Sen. Elizabeth Warren. Photo: Scott Olson/Getty Images
Democratic presidential candidate Sen. Elizabeth Warren said Friday that she would take steps to break apart Google, Facebook and Amazon if elected.
Why it matters: It's the most significant tech policy idea proposed on the presidential campaign trail so far, and in keeping with a moment where policymakers of both parties have grown skeptical of the power of big web platforms.
Details: The Massachusetts senator's plan involves two key steps.
- Get legislation passed making it illegal for companies with over $25 billion in worldwide revenue to act as both operators and users of a platform.
- Amazon, for example, couldn't sell its private-label products — like AmazonBasics batteries — that compete with third-party merchants on its Marketplace platform. Aspects of Google's ad and search platforms would be split apart, too, she said in a post.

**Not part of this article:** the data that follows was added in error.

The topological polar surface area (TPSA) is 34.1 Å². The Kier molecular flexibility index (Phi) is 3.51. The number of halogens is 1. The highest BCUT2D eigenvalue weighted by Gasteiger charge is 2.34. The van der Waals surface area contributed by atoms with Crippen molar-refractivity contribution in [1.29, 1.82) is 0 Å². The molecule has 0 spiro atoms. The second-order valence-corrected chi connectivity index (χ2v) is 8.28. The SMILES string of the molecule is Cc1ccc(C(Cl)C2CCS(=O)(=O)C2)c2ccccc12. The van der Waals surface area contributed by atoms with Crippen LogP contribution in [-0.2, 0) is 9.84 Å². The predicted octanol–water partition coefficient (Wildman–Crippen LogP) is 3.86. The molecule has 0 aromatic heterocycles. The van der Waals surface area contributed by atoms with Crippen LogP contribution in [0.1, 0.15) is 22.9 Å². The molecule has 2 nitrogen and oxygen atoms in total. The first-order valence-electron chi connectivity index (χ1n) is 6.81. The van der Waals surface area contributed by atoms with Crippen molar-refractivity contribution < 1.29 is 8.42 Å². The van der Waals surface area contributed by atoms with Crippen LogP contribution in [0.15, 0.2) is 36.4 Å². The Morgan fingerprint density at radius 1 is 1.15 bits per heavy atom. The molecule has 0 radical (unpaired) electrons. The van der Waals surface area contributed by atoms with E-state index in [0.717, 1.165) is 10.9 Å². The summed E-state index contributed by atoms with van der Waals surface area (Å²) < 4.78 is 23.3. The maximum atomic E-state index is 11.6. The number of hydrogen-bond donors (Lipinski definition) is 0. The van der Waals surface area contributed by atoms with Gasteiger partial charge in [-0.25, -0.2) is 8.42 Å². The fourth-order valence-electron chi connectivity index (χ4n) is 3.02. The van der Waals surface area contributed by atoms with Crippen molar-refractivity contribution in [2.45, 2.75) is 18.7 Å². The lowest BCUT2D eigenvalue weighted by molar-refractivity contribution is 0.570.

- Install regulators willing to go back and break up already-closed mergers.
- On the list: Amazon's purchases of Whole Foods and Zappos. Google's purchases of ad product DoubleClick, Waze and Nest. Facebook's acquisitions of WhatsApp and Instagram.
Yes, but: Even if elected, nothing's a sure thing. A President Warren couldn't take these steps without some level of congressional support, since one of her proposals requires passing a law and major antitrust regulators require Senate confirmation.
The big picture: This proposal is a boon for a growing anti-monopoly movement that critics have derisively called "hipster antitrust."
- Scholars in its ranks say that American competition enforcement has failed and that corporate consolidation has played a role in many societal problems.